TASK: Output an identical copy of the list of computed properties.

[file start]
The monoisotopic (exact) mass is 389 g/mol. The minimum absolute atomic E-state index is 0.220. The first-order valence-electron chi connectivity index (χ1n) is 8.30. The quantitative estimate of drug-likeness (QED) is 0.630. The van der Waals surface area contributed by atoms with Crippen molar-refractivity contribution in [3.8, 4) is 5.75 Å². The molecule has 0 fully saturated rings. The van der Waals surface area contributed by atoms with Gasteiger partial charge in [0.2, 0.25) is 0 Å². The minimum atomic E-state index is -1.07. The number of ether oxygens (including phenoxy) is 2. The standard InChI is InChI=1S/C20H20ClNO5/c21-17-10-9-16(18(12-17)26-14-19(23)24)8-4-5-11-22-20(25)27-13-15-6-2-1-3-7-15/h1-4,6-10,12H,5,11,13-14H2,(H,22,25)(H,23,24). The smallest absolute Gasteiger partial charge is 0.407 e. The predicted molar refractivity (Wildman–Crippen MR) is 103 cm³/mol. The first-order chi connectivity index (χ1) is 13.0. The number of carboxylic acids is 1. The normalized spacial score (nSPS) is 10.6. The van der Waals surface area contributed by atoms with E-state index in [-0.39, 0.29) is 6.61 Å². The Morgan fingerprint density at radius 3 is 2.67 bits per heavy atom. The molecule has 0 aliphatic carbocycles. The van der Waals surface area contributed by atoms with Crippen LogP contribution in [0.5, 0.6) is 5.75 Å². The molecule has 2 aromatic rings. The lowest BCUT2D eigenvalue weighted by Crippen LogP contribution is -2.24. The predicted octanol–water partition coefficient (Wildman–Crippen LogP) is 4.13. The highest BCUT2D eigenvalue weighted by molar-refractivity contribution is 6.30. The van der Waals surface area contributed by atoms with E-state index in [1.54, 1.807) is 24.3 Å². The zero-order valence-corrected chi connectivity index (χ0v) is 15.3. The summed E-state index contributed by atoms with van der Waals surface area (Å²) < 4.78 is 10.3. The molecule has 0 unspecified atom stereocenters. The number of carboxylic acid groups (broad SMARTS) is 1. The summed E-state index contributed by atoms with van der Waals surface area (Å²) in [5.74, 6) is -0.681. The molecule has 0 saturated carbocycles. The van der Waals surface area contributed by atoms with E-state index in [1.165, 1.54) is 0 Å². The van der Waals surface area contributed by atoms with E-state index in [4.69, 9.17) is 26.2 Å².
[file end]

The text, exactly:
The monoisotopic (exact) mass is 389 g/mol. The minimum absolute atomic E-state index is 0.220. The first-order valence-electron chi connectivity index (χ1n) is 8.30. The quantitative estimate of drug-likeness (QED) is 0.630. The van der Waals surface area contributed by atoms with Crippen molar-refractivity contribution in [3.8, 4) is 5.75 Å². The molecule has 0 fully saturated rings. The van der Waals surface area contributed by atoms with Gasteiger partial charge in [0.2, 0.25) is 0 Å². The minimum atomic E-state index is -1.07. The number of ether oxygens (including phenoxy) is 2. The standard InChI is InChI=1S/C20H20ClNO5/c21-17-10-9-16(18(12-17)26-14-19(23)24)8-4-5-11-22-20(25)27-13-15-6-2-1-3-7-15/h1-4,6-10,12H,5,11,13-14H2,(H,22,25)(H,23,24). The smallest absolute Gasteiger partial charge is 0.407 e. The predicted molar refractivity (Wildman–Crippen MR) is 103 cm³/mol. The first-order chi connectivity index (χ1) is 13.0. The number of carboxylic acids is 1. The normalized spacial score (nSPS) is 10.6. The van der Waals surface area contributed by atoms with E-state index in [-0.39, 0.29) is 6.61 Å². The Morgan fingerprint density at radius 3 is 2.67 bits per heavy atom. The molecule has 0 aliphatic carbocycles. The van der Waals surface area contributed by atoms with Crippen LogP contribution in [0.5, 0.6) is 5.75 Å². The molecule has 2 aromatic rings. The lowest BCUT2D eigenvalue weighted by Crippen LogP contribution is -2.24. The predicted octanol–water partition coefficient (Wildman–Crippen LogP) is 4.13. The highest BCUT2D eigenvalue weighted by molar-refractivity contribution is 6.30. The van der Waals surface area contributed by atoms with E-state index in [1.54, 1.807) is 24.3 Å². The zero-order valence-corrected chi connectivity index (χ0v) is 15.3. The summed E-state index contributed by atoms with van der Waals surface area (Å²) < 4.78 is 10.3. The molecule has 0 unspecified atom stereocenters. The number of carboxylic acid groups (broad SMARTS) is 1. The summed E-state index contributed by atoms with van der Waals surface area (Å²) in [5.74, 6) is -0.681. The molecule has 0 saturated carbocycles. The van der Waals surface area contributed by atoms with E-state index in [1.165, 1.54) is 0 Å². The van der Waals surface area contributed by atoms with E-state index in [4.69, 9.17) is 26.2 Å².